I sat in the company truck today, in the park, on the edge of the ballfield and watched a young man, maybe twenty.
He was throwing a disc, up into the wind and back, and sometimes the old black dog would get it and sometimes the man would walk to where it lay, pick it up, walk back to his starting place and toss it again.
The old black dog was a Labrador of some kind, female, just a hint of what might have once been dinner for a passel of pups swaying below her as she walked. Not quite very very old yet, but not far from it.
Sometimes she's just walk off, called by some unseen smell, some random memory, some need to wander that none of us will ever know, but always she came back to the man.
This happened often enough that I wondered for just a moment if the two of them were together at all or just some chance meeting at the edge of the ballfield.
Even fifty yards away, however I could see the love and concern in the man's body language, the never quite letting her get out of sight, the hoping that just one more time she'd get the Frisbee. Sometimes she did, but she didn't run after it.
The man as I said was in his very early twenties, perhaps actually twenty, that time when the world both comes to a sudden stop in one way and rushes away uncontrollably in others. He must have had this dog since he was a small child, the bond was simply too seasoned for anything else.
A weekday outing to the park to throw and retrieve seemed to have suddenly become precious and there was sadness upon him as well.
We, all of us, lose as we grow older. Loved ones, Pets, Homes, innocences too many to number but for a man who may have begun the journey of many disparate responsibilities only recently, this man was showing the weight.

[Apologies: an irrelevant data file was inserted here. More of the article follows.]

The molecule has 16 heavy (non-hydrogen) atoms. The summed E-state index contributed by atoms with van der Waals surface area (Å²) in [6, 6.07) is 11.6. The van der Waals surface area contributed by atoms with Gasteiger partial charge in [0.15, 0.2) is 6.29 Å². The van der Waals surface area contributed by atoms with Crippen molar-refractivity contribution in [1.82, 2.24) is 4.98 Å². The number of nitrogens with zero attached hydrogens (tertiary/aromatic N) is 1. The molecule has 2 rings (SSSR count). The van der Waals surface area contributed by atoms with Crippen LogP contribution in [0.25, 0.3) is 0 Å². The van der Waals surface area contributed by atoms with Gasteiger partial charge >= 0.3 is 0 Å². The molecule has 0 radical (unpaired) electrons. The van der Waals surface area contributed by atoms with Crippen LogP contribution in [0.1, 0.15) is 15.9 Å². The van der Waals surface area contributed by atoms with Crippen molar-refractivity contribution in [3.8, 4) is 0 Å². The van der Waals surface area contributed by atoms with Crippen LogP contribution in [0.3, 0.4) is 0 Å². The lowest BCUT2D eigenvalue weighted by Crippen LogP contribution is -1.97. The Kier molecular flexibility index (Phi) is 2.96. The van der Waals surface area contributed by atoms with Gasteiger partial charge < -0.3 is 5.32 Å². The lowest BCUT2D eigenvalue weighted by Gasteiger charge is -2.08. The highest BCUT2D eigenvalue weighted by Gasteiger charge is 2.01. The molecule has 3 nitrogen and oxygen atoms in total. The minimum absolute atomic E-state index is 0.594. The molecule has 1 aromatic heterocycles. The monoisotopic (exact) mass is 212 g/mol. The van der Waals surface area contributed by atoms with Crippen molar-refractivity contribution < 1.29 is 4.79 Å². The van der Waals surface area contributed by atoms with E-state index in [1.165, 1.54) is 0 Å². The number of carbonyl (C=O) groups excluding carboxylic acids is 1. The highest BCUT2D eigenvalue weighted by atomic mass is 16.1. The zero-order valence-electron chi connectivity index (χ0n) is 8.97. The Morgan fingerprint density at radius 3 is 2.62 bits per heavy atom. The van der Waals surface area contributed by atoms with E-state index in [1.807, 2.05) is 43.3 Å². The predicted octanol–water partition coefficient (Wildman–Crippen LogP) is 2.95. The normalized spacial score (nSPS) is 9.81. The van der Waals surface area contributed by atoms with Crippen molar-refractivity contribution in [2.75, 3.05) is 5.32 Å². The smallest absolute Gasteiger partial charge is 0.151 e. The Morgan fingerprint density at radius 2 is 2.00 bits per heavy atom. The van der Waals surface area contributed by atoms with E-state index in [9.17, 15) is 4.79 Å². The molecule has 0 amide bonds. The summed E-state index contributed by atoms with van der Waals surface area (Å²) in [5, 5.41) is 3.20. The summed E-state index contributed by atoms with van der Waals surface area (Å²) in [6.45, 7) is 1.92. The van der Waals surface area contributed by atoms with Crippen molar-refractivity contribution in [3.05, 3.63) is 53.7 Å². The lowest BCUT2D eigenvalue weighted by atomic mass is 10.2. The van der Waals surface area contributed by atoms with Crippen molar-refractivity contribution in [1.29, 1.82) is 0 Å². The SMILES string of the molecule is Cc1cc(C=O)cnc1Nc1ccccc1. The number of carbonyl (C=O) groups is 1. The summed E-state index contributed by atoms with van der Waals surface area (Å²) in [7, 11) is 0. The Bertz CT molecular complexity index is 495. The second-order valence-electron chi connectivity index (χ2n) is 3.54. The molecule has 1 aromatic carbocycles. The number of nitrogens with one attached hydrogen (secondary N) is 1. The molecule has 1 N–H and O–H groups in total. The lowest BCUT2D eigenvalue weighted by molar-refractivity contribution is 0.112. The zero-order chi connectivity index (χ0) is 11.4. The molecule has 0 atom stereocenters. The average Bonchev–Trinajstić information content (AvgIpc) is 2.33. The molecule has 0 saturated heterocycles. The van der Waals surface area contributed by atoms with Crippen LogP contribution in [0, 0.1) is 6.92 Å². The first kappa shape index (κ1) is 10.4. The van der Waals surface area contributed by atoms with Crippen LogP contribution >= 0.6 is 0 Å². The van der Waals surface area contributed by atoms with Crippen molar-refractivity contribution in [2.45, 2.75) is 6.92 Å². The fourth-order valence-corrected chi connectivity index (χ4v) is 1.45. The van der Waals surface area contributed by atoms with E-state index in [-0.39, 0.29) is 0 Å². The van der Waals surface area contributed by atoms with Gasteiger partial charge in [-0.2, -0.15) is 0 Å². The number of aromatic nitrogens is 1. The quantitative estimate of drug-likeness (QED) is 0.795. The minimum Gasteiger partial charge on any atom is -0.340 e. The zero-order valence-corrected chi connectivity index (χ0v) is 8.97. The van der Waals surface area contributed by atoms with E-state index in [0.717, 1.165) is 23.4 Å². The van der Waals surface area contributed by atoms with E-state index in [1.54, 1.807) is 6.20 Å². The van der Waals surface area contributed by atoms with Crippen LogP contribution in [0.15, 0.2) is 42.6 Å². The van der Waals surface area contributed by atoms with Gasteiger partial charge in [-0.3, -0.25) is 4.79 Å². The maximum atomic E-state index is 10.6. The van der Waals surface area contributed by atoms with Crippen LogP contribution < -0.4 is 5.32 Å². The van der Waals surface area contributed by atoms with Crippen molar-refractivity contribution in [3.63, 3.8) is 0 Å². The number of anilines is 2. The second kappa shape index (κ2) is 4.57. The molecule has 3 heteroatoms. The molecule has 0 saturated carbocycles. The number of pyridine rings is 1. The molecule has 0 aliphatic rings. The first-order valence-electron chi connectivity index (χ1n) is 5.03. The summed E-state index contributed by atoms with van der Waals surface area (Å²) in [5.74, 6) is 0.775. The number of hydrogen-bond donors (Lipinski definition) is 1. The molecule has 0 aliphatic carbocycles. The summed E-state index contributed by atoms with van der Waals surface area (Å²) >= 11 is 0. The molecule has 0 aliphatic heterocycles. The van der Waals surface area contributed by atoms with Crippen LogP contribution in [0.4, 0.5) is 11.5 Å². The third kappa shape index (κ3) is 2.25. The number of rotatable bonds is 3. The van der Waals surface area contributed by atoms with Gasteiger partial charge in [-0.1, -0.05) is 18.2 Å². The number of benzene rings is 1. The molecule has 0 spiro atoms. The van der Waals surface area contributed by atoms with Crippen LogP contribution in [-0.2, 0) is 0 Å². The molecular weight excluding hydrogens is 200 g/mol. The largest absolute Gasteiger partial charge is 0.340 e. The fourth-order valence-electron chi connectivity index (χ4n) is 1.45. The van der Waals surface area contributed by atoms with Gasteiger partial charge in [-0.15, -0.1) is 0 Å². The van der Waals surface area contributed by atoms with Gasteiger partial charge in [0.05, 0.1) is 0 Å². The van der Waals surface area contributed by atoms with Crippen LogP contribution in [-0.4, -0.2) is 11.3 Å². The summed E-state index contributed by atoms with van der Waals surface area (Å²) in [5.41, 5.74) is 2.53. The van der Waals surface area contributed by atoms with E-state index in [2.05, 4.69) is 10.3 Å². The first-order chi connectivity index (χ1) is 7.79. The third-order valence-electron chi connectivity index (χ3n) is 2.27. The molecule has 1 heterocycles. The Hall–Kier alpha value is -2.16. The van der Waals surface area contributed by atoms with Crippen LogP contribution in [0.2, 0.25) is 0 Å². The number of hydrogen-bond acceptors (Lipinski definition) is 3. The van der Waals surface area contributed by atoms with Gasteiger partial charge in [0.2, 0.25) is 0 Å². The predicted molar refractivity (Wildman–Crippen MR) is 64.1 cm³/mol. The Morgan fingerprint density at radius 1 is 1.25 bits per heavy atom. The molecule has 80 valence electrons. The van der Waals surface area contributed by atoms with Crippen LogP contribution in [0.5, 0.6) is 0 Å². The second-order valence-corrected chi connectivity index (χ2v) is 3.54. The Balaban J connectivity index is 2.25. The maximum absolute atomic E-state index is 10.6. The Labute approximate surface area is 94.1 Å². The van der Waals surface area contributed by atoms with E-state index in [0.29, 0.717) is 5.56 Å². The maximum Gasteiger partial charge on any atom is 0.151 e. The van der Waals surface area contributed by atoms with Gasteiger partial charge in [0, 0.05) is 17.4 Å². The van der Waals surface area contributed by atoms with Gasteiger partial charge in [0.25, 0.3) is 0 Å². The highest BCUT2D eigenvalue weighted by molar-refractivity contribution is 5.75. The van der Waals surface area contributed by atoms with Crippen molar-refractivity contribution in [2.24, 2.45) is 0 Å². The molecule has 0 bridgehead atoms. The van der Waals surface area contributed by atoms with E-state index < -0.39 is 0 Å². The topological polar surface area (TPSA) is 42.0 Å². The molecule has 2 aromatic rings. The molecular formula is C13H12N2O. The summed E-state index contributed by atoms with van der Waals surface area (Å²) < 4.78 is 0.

While I was looking away the young man got in his old carry-all truck and was going to leave the park at the edge of the ballfield.
He had trouble starting the truck, got out and lifted the hood. A quick slap and wiggle and he was back in the truck. A roar as the engine caught, and he began to roll.
I hadn't seen the dog loaded and it didn't seem to be in the passenger side of the cab, so once again I wondered if I had been wrong about the relationship. I am often wrong about relationships.
As he got closer I saw the old dog standing between the seats, just behind the man, in a way that a dog person knows is out of training and love far more than plopped down on a bucket seat ever would be.
I had stopped staring out of politeness when he had become aware of me watching sometime earlier. I had taken to looking to see what was going on then out to the middle distance we all watch so much in open green areas.
As he passed me, in a way that said to me that he knew that I had seen and understood too all that had happened, he lifted his hand from the wheel. Also as he passed he gifted me with a much older mans gesture, nodded thank you as well. I think he knew that I would not have left that old dog there if he did.
Some hours later, my shift done, the long ride home complete I pulled into my yard and looked for my aging dog. She has stopped coming out of the shop at the sound of my truck since her arthritis has gotten worse. But when I lifted the latch on the fence gate into her quarter acre of the yard she appeared at the door of my workshop and wiggling like a somewhat stiff puppy came to greet me.
I thought of many treasures, most gone, some to go yet, but most of all the furred heart in front of me.